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Linux Work Culminating On A "READFILE" Syscall For Reading Small Files Efficiently

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  • Isedonde
    replied
    Originally posted by xpue View Post
    Perhaps also should consider making system calls to work with multiple files/whatever in one call, in batches.
    AFAIK, that's already possible using io_uring. It's really flexible and powerful.

    After initially setting up the io_uring ring buffers at application startup, you'd have to prepare a bunch of "instructions" in the ring buffer to open e.g. 100 files, which happens in user space and is just writing to ring buffer memory. Then you tell the kernel "hey, I've prepared 100 new work items for your in the ring buffer. Please wake me up when you've finished processing all of them/some of them/I'll do other work in the meantime and check back with you later". This is just one syscall. Then when the kernel has finished opening the files, you receive the FDs on the other ring buffer. So now you can put 100 read "instructions" for those FDs on the ring buffer, and possibly add 100 close "instructions" too if you no longer need the FDs after reading. Then you call the kernel again to say "please work on those new 100/200 IO instructions now" and you can again choose to sleep until all or some of the work is done, or do other work while the kernel is busy reading (and possibly closing) the files.

    io_uring is really great.

    Apparently they want to add a way so you can do the same task in just one syscall, where the read and close "instructions" wouldn't have to explicitly state the FD they want to read/close, but instead you could say "use the FD that was opened in this 'instruction' I've put on the ring buffer previously". So that would mean you could do everything in one submit and just wait for the kernel to fill the buffers you've supplied.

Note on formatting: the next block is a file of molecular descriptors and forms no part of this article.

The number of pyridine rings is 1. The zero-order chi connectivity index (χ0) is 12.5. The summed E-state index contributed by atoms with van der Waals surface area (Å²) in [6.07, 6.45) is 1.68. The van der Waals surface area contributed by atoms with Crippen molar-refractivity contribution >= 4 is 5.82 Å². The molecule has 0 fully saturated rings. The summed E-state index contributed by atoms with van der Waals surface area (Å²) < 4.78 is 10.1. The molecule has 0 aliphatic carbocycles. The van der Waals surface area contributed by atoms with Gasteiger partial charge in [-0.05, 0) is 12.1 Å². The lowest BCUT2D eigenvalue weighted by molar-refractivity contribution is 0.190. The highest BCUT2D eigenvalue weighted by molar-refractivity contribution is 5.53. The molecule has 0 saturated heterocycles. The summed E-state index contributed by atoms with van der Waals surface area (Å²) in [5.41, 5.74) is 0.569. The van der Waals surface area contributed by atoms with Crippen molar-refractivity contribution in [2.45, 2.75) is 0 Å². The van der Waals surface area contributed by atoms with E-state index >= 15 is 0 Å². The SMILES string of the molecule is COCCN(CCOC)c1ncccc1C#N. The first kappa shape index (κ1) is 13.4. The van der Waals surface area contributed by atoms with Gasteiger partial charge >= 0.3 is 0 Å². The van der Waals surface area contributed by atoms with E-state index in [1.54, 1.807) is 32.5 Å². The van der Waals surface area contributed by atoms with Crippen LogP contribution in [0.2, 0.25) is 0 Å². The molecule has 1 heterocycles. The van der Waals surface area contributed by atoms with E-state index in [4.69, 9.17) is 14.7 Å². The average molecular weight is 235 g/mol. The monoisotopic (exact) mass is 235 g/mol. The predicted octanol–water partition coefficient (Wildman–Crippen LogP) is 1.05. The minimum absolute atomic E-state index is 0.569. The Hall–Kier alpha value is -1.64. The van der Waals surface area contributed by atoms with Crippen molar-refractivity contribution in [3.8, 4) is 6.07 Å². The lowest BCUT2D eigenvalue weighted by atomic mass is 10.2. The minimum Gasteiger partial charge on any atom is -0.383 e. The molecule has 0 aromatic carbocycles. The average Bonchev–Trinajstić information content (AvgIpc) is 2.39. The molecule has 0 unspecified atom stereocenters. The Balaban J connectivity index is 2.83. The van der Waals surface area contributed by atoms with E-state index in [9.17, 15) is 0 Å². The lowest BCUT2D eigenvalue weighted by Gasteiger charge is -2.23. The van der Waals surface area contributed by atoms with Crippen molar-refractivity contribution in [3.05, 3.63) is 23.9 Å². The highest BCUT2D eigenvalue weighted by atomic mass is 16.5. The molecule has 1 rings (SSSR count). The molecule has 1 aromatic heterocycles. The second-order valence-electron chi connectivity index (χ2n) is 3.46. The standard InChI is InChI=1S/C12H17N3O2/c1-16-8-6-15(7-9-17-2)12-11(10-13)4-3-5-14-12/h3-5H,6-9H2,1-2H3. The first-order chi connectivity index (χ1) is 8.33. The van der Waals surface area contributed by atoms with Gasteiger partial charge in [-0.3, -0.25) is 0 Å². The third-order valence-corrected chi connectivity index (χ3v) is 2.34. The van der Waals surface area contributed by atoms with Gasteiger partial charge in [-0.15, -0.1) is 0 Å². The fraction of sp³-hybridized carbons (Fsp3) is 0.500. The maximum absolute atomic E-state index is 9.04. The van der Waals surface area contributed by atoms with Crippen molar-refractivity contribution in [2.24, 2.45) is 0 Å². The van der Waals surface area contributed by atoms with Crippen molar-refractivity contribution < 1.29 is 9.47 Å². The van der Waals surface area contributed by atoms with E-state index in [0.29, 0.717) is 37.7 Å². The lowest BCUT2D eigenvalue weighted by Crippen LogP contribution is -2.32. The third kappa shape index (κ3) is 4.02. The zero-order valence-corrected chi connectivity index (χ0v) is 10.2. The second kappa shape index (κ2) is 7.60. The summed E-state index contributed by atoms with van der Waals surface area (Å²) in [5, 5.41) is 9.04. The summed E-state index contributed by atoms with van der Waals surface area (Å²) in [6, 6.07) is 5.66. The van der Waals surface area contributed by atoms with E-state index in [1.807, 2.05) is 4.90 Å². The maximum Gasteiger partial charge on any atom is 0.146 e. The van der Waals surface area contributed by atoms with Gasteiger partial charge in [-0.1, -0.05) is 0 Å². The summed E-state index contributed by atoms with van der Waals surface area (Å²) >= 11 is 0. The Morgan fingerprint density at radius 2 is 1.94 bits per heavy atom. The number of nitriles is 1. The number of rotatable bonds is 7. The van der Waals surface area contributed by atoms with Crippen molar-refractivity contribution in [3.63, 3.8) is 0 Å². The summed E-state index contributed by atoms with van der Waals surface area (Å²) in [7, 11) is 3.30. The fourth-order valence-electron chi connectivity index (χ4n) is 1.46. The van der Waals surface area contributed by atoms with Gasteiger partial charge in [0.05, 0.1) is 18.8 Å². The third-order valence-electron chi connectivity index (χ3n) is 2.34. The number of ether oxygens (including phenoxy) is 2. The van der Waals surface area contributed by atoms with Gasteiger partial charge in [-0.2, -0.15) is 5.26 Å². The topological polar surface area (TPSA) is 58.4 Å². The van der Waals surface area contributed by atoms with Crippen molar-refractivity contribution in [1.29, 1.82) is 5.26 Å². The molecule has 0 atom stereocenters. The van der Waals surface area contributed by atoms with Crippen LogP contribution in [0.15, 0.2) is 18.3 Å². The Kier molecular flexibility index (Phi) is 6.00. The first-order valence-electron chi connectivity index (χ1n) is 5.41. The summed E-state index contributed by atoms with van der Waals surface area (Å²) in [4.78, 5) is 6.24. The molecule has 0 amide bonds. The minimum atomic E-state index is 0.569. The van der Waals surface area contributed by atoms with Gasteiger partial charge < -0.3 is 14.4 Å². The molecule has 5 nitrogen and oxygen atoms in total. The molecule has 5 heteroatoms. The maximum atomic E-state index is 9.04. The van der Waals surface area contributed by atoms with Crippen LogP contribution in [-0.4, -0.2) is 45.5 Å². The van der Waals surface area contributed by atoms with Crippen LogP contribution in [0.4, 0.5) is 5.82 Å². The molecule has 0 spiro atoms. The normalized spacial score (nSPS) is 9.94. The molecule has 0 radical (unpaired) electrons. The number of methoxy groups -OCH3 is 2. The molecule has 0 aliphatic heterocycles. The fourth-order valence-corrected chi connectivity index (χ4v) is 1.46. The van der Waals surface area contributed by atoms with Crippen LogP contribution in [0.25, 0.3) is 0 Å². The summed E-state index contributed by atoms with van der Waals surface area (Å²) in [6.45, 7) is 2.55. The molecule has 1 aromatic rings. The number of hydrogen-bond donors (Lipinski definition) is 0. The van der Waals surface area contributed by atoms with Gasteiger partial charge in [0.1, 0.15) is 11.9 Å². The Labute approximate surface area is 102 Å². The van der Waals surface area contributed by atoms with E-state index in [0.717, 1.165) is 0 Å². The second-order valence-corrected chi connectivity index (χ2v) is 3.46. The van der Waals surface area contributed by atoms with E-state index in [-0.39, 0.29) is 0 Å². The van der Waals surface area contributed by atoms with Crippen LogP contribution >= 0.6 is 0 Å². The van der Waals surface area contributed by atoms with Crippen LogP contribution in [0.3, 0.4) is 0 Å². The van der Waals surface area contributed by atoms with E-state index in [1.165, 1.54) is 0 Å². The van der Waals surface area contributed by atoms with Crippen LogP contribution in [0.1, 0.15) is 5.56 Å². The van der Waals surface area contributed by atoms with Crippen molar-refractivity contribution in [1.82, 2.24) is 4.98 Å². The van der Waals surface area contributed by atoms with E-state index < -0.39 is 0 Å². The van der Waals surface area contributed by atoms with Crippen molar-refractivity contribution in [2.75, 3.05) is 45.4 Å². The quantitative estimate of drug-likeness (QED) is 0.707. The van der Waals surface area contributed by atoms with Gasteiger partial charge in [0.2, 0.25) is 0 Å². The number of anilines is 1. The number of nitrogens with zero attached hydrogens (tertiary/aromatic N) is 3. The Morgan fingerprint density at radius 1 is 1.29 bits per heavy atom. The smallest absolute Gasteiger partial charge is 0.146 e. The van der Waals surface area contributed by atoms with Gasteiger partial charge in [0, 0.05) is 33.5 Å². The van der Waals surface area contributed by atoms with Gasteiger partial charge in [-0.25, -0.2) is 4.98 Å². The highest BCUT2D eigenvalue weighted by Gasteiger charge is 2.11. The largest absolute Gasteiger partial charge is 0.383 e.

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  • archsway
    replied
    Originally posted by jacob View Post

    And the reason that we do have dog-slow CPUs is precisely because they have slow to decode addressing modes and a CISC instruction set that allows generating bloated code, that only Intel and AMD can implement at a reasonable speed. RISC (one operation = one instruction) has proven useful for anything Intel didn't manage to kill with Itanium.
    FTFY.

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  • jacob
    replied
    Originally posted by markg85 View Post
    This is a wrapper over splice and doesn't work the way I want. You need to wait on in_fd and trigger the transfer for every batch of data (with unnecessary user-kernel trampoline every time), in_fd can't be a socket etc. It works for what it's intended to do, which is a file server, but it doesn't work for something like an on-demand tunnel manager. What I would like is to be able to "attach" an input file descriptor to an output one and have all data simply pass through (for example from socket to socket, or from local socket to inet socket etc.) with no further intervention.

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  • JustinTurdeau
    replied
    Originally posted by xpue View Post
    Perhaps also should consider making system calls to work with multiple files/whatever in one call, in batches.
    People are already talking about using/improving io_uring to do that on the LKML thread.
    Last edited by JustinTurdeau; 24 May 2020, 09:15 PM.